In this country, there exists a persistent gap between the academic achievements of low income, predominantly African American and Latino students and their high income, white peers. In California, less than 16% of students of color graduate from high school with the required classes to attend a University of California or California State University campus.
If we don’t focus on getting these students graduated from high school, with a clear pathway to higher education, this gap will widen, leaving historically underserved communities in worse shape than they are now.
At College Track, our ultimate goal is to transform low-income communities into places where college readiness and college
graduation are the norms.
this goal, College Track works within three expanding circles of impact: direct
service, community partnerships, and advocacy.
First, we transform individual students’ achievement through
our rigorous, college-prepatory after-school programming. We work closely with each student, monitoring their academic progress
throughout high school and providing continued academic support and resources
while they are enrolled in college. College Track programming increases high school graduation, college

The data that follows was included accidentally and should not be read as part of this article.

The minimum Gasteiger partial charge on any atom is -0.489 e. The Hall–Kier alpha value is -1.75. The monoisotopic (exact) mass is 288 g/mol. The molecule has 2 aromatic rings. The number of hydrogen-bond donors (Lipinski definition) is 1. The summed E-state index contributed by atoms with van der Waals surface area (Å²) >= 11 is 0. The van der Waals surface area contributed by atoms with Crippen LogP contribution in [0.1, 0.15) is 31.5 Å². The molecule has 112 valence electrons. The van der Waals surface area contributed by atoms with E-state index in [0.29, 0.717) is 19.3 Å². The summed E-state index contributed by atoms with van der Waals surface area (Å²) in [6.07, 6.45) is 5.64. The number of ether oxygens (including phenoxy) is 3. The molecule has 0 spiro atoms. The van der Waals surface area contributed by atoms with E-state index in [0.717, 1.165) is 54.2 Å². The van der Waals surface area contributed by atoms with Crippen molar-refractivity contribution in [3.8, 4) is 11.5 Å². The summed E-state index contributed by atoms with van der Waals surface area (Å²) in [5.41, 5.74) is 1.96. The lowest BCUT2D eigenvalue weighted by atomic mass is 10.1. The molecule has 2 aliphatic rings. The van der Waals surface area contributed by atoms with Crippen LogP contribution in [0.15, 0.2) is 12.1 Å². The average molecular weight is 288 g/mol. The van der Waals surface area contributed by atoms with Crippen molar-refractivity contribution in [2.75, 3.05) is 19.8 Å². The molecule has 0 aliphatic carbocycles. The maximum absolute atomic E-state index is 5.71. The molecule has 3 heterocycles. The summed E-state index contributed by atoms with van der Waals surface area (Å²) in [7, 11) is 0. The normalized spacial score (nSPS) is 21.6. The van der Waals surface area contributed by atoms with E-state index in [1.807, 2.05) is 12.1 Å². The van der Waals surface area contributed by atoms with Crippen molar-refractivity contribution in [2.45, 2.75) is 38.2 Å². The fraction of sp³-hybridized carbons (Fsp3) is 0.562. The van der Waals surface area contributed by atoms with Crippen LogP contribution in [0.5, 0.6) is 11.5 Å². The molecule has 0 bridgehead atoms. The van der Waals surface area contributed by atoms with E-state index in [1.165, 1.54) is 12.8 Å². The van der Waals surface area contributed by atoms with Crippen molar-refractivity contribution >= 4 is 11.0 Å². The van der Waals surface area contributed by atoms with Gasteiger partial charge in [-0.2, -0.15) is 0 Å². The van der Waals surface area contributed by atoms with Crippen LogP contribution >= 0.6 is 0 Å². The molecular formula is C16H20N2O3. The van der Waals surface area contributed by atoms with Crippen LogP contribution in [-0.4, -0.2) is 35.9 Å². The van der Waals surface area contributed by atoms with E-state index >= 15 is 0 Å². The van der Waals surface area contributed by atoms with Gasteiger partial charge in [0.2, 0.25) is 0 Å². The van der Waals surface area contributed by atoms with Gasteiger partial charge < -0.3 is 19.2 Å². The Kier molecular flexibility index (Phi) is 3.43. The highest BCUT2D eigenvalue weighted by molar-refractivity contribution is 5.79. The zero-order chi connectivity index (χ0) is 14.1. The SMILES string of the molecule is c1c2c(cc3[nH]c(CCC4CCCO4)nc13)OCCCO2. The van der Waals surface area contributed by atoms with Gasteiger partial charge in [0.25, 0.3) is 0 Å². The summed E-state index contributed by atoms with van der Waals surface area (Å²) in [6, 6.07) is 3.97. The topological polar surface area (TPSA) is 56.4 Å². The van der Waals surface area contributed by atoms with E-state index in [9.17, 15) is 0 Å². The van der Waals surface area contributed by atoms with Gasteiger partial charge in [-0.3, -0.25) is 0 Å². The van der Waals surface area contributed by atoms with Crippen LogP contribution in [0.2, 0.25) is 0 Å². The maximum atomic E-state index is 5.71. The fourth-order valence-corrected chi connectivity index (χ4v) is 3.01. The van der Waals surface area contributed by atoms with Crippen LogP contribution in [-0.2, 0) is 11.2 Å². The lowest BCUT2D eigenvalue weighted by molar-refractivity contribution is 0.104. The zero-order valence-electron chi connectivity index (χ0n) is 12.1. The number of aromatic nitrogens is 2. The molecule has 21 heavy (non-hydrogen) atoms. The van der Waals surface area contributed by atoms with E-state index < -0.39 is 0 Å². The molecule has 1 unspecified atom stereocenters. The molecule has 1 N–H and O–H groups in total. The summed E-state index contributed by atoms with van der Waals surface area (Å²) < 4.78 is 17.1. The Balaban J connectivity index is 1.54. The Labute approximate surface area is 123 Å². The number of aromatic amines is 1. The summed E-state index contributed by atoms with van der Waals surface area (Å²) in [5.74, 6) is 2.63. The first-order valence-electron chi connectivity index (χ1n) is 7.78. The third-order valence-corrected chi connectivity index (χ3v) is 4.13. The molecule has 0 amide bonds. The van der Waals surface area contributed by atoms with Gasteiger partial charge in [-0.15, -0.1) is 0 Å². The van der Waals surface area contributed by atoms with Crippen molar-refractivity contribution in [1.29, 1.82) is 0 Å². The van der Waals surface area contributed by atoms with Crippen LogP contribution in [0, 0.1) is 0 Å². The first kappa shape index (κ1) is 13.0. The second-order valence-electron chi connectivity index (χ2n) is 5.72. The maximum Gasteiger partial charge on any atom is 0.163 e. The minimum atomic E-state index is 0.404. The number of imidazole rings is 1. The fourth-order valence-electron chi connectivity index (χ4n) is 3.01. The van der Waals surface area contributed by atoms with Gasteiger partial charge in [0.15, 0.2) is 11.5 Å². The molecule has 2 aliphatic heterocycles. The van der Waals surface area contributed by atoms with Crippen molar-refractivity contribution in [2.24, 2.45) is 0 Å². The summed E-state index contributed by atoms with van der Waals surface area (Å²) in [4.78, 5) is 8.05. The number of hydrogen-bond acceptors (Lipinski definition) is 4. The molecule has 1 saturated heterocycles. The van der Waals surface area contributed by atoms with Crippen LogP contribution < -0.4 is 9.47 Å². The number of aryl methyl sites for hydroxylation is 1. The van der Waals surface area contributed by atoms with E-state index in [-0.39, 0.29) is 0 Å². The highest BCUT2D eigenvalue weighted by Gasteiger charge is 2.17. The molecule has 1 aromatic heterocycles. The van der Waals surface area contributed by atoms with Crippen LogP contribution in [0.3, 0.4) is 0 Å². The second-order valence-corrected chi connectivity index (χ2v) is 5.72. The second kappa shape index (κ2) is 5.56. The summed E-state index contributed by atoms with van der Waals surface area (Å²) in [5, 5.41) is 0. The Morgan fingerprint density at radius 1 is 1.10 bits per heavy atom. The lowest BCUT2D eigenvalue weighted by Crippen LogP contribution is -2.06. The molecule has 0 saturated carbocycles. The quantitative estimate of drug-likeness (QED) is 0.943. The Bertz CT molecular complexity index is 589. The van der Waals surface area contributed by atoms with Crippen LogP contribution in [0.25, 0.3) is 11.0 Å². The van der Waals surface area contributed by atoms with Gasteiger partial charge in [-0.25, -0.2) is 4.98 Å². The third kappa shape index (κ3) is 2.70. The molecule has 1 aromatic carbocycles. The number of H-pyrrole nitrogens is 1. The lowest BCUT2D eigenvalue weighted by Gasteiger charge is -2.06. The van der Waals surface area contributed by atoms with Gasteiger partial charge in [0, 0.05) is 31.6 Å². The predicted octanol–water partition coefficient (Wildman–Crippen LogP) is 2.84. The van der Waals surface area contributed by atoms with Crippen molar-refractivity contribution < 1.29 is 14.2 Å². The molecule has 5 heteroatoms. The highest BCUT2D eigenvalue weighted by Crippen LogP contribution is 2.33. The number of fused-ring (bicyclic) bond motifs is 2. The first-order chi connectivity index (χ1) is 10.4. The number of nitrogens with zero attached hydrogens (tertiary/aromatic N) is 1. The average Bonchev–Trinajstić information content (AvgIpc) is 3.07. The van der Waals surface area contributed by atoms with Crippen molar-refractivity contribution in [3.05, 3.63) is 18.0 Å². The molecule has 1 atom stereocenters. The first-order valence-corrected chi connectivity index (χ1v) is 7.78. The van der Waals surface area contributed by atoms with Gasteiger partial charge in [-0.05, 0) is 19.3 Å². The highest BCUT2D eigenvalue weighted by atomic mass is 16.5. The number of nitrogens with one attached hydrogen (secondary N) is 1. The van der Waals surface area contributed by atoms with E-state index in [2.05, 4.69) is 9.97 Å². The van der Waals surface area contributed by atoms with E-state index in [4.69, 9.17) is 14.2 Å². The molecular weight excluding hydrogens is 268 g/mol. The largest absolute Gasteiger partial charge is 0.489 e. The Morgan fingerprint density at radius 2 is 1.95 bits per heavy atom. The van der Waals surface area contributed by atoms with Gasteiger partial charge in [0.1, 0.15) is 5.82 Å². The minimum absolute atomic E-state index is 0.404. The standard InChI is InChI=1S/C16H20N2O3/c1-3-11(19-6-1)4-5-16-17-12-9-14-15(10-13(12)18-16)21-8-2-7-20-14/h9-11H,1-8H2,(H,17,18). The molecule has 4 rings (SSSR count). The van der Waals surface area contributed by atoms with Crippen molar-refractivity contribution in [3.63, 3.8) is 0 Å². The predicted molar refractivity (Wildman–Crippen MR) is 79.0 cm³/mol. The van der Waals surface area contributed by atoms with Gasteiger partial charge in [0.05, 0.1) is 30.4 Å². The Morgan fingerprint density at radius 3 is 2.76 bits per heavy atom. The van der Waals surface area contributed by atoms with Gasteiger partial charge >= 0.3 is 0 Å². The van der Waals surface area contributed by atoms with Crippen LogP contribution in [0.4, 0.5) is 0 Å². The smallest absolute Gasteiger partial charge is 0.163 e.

eligibility and acceptance, as well as college graduation rates for our
We believe that through direct service to a critical mass of
high school students in low-income communities, we can interrupt the persistent
failure typically plaguing these students.
For the past ten years, College Track has focused on this first circle
of impact: direct service delivery to students.
But we cannot
transform communities simply by changing the trajectories of individual
students. Through community partnerships
and advocacy, College Track is focusing on transformation on a broader scale. College Track is partnering with community based
organizations and high schools to increase the
number of students enrolled in our program.
By increasing College Track’s visibility and enrollment, we hope to
ensure that local resources are leveraged to create a culture where all
students are expected to attend college, and are supported on that path.
We are also beginning
work to expand our role as an advocate for college readiness public
policy focused on the well-being of at-risk students. We build public awareness of and support for
educational equity and college access programs. Through this advocacy, we hope to build public will for the creation of
policies that support our goal of transforming low-income communities into